www.slobodan-milosevic.org - September 30, 2005

Written by: Andy Wilcoxson

Col. Bogoljub Janicevic, the former chief of the Urosevac SUP, continued his testimony at the trial of Slobodan Milosevic on Friday.

On Thursday he testified that OSCE/KVM personnel had been spotted plotting the GPS coordinates of tunnels and bridges throughout Kosovo, which causes suspicion that NATO may have been using the Observer mission as a cover to locate potential bombing targets. In addition to this fact, Janicevic testified today that the KLA's activities increased and that it became better armed while the verifiers were present in Kosovo.

Most of Col. Janicevic's testimony on Friday dealt with the events in Racak, which was in the area of the Urosevac SUP's responsibility.

Janicevic presented several documents to the tribunal detailing KLA terrorist activity in the weeks and months leading up to January 15, 1999, when the Serbian police launched an anti-terrorist operation against the KLA in the village.

According to Janicevic, the VJ was not present in Racak, nor did it shell the village as alleged by the indictment. He said that it would have been "stupid" for the army to shell the village because the police were in the village and would have been hit by the exploding shells.

The witness presented the tribunal with a chronological timeline of the anti-terrorist operation. He presented maps and police reports detailing the locations and movements of the police, the KLA, and the OSCE/KVM observers, who he said were on site in Racak the whole time.

According to the maps Janicevic presented, the OSCE verifiers had an unobstructed view of the gully near Racak. A team of OSCE verifiers was positioned less than 1 kilometer away from the gully, and could clearly see it with the naked eye.

To prove that OSCE verifiers were in Racak, Milosevic played a videotape, filmed by a Reuters news crew, showing the police rolling into the village in the presence of orange OSCE vehicles which were parked on the hills overlooking the village.

The fact that the OSCE verifiers could see the gully is important. It was in this very gully that William Walker alleged that the Serbian police had brutally executed tens of Albanian civilians. This alleged "war crime" is the only war crime that Serbia was accused of committing in Kosovo prior to the NATO aggression.

If Walker's story were true, then the verifiers would have seen the execution taking place, or at the very least they would have seen the bodies in the gully, but none of them reported seeing anything of the kind on the 15th.

When forensic investigators, led by Danica Marinkovic, attempted to enter Racak on the evening of the 15th they were forced out of the village by KLA gunfire. Clearly, the KLA didn't want any forensic documentation to be made in Racak until after they had a chance to stage their battle casualties in the gully.

It was only on the 16th, after the KLA had all night to put its casualties in the gully, that bodies were found in the gully. The reason why the verifiers didn't see anything in the gully on the 15th was because there wasn't anything in the gully.

Interestingly, Col. Janicevic testified that William Walker passed through a police checkpoint going into Racak at 21:00 hours (9 PM) on January 14th, the evening before the anti-terrorist operation. Walker and another man took somebody to Racak and dropped them off there. One almost wonders if Walker didn't have a hand in helping the KLA plan Racak's aftermath.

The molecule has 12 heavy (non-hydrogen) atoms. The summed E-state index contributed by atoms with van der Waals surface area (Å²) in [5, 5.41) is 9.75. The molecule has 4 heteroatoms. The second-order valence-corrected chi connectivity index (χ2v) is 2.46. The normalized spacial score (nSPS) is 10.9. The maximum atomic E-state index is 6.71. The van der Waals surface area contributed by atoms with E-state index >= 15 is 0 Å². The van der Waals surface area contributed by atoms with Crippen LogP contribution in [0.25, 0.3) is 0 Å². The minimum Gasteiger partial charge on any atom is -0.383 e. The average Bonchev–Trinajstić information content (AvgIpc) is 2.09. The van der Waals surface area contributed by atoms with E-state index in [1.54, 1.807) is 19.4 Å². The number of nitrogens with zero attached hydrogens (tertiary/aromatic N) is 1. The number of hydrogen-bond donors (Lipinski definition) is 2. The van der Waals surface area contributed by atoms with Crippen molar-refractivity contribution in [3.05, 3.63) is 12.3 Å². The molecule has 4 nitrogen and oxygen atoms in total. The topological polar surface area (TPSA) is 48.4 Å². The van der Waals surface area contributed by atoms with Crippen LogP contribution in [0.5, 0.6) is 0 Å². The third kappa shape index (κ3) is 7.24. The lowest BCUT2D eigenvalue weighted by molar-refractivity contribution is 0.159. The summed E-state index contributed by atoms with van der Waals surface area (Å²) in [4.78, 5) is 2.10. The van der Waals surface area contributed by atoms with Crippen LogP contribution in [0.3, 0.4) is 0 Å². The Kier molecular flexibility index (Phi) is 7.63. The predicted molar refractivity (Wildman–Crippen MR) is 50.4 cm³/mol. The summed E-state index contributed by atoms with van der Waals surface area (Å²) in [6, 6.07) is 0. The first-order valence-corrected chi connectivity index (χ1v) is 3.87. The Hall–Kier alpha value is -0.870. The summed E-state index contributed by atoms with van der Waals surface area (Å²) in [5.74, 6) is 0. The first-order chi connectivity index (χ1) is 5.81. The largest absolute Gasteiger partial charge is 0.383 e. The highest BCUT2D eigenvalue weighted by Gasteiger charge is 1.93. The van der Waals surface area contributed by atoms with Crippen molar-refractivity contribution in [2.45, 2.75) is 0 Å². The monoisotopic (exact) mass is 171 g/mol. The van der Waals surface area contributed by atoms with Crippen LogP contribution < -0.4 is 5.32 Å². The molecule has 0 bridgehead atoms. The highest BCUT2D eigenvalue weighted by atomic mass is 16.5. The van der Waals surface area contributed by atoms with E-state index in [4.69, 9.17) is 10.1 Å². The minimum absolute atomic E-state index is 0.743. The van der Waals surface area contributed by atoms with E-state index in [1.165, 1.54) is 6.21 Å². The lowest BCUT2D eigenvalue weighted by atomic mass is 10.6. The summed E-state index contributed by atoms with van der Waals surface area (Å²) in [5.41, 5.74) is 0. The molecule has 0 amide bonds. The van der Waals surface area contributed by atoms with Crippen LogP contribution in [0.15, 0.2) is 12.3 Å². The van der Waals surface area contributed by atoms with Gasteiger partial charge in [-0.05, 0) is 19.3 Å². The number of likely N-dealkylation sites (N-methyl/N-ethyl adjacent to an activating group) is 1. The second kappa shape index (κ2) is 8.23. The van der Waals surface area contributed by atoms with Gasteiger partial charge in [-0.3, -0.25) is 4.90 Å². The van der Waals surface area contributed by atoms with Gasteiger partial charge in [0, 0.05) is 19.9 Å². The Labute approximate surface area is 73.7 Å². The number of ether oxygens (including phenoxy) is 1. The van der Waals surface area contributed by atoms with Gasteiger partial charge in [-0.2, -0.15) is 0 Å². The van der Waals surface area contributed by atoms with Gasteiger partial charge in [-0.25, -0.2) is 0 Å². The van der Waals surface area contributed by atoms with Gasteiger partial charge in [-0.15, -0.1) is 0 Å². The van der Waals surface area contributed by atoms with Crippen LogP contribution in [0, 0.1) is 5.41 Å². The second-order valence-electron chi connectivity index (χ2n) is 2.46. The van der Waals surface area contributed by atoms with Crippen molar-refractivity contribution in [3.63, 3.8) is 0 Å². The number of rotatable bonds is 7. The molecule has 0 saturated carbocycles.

Milosevic added a couple of seized KLA documents to the already huge pile of evidence that the KLA and the police fought a battle in Racak on the 15th. The documents included a KLA terrorist's war diary that speaks of, "evacuating wounded KLA solders from Racak on the 15th".

Milosevic also played a videotape of William Walker speaking at the funeral of those killed in Racak. All of the caskets at the funeral were covered by the Albanian flag. This is noteworthy because only soldiers' coffins are covered by the flag. When Albanian an civilian dies their casket is not covered by the flag.

Friday's hearing ended with Mr. Nice complaining about the political effect of the video that Milosevic played on Thursday. The video depicted Paddy Ashdown meeting with a group of uniformed KLA terrorists who showed him their weapons.

Later in the tape, Ashdown was taken to visit another group of armed Albanians who weren't wearing KLA uniforms, and they showed him their weapons too. Ashdown could be heard on the tape promising the un-uniformed people that he would inform Prime Minister Blair of their situation and that he would do his best to assist them.

Mr. Nice wanted to make it clear that Ashdown did not believe that the second group of armed Albanians were members of the KLA, but he did admit that it was probably a member of the KLA who took Ashdown to see the second group.

Apparently, Ashdown contacted Mr. Nice and told him that the second group of Albanians had told him that they procured the weapons so that they could give them to the Serbian police in the event that the police demanded the surrender of weapons. Of course there is nothing on the tape to substantiate Ashdown's story. The tape goes on for several minutes and nobody ever mentions the Serbian police, or any intention to surrender the weapons.

Mr. Nice's deep concern for the political effect of the tape is just another indication that politics, not justice, are the first concern at the ICTY.

Col. Janicevic will continue his testimony when the trial resumes on Monday.

# # #